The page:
[Computational Complexity] Optimism and Patience
When looking for a long-term partner, you may have had a long string of failed dates, but you must remain optimistic that the next one will be "the one." You must also have patience to let a relationship develop before giving up and moving on.
The same advice holds for proving theorems. When trying to prove a difficult result, particularly a well-studied open question, it often seems some evil deity finds ways to foil your many proof attempts just as they almost seem to work. Don't give up. Remain optimistic that you can prove this theorem and keep the patience trying new approaches even as each approach gets cruelly shot down. Only when you've exhausted all of your ideas should you move on to the next result.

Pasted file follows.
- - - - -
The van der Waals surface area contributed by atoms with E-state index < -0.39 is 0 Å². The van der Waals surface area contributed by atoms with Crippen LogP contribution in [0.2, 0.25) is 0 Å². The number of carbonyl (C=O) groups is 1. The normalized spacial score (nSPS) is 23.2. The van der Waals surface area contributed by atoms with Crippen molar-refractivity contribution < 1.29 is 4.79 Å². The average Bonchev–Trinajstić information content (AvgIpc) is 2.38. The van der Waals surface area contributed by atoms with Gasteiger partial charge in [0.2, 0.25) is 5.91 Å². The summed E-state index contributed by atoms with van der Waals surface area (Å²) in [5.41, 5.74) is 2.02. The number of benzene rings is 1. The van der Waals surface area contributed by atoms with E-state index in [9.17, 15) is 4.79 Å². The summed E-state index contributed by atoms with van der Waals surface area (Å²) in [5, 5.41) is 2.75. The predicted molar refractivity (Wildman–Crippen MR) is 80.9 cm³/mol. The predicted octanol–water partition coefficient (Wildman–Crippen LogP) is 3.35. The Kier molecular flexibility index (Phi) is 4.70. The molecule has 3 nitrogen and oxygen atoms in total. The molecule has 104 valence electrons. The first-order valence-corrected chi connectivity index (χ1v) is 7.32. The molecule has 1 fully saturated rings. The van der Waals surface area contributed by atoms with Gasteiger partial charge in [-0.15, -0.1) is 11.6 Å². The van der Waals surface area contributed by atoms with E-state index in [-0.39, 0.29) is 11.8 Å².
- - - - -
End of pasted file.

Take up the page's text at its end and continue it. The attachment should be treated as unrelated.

Over the years I have kept my optimism about proving a result, but I haven't had as much patience as earlier in my research career. Partly because as one gets older one gets more non-research responsibilities both at the university and in the community, though this is more an excuse than a reason. I also find it more difficult these days to focus on a single problem for hours or days at a time.
Let this be a lesson to young researchers. Don't worry that the older famous researchers have not solved the big open questions; most (but not all) do not have as much patience to focus on a problem and explore as many of the possible proof techniques as well as you can.
Posted by Lance to Computational Complexity at 8/07/2006 09:56:00 AM